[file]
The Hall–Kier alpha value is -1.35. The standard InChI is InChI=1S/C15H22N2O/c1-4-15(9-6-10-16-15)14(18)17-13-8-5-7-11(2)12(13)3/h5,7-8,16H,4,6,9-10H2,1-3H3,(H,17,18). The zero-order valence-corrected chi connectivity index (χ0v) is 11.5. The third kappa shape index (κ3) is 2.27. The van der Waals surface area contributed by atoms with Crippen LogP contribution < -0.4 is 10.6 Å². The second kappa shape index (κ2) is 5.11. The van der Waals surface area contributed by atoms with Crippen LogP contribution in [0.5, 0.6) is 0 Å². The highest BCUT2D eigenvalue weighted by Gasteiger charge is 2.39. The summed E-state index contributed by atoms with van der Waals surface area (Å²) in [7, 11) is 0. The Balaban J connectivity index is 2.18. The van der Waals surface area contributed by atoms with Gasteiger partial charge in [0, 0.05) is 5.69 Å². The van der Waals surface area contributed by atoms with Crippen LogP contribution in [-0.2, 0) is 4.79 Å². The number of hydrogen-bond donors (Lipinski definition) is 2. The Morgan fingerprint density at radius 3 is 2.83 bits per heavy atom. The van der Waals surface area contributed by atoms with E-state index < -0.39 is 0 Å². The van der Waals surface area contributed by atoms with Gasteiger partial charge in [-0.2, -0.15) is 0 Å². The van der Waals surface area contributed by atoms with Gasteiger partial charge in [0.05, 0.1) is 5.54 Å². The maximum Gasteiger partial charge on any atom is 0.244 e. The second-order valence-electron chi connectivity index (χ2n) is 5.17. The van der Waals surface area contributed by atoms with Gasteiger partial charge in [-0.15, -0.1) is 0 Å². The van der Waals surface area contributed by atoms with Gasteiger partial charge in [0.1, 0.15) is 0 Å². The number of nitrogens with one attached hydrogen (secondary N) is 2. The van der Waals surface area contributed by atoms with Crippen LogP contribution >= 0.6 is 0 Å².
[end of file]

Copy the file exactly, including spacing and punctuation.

The Hall–Kier alpha value is -1.35. The standard InChI is InChI=1S/C15H22N2O/c1-4-15(9-6-10-16-15)14(18)17-13-8-5-7-11(2)12(13)3/h5,7-8,16H,4,6,9-10H2,1-3H3,(H,17,18). The zero-order valence-corrected chi connectivity index (χ0v) is 11.5. The third kappa shape index (κ3) is 2.27. The van der Waals surface area contributed by atoms with Crippen LogP contribution < -0.4 is 10.6 Å². The second kappa shape index (κ2) is 5.11. The van der Waals surface area contributed by atoms with Crippen LogP contribution in [0.5, 0.6) is 0 Å². The highest BCUT2D eigenvalue weighted by Gasteiger charge is 2.39. The summed E-state index contributed by atoms with van der Waals surface area (Å²) in [7, 11) is 0. The Balaban J connectivity index is 2.18. The van der Waals surface area contributed by atoms with Gasteiger partial charge in [0, 0.05) is 5.69 Å². The van der Waals surface area contributed by atoms with Crippen LogP contribution in [-0.2, 0) is 4.79 Å². The number of hydrogen-bond donors (Lipinski definition) is 2. The Morgan fingerprint density at radius 3 is 2.83 bits per heavy atom. The van der Waals surface area contributed by atoms with E-state index < -0.39 is 0 Å². The van der Waals surface area contributed by atoms with Gasteiger partial charge in [-0.2, -0.15) is 0 Å². The van der Waals surface area contributed by atoms with Gasteiger partial charge in [0.05, 0.1) is 5.54 Å². The maximum Gasteiger partial charge on any atom is 0.244 e. The second-order valence-electron chi connectivity index (χ2n) is 5.17. The van der Waals surface area contributed by atoms with Gasteiger partial charge in [-0.15, -0.1) is 0 Å². The van der Waals surface area contributed by atoms with Gasteiger partial charge in [0.1, 0.15) is 0 Å². The number of nitrogens with one attached hydrogen (secondary N) is 2. The van der Waals surface area contributed by atoms with Crippen LogP contribution >= 0.6 is 0 Å².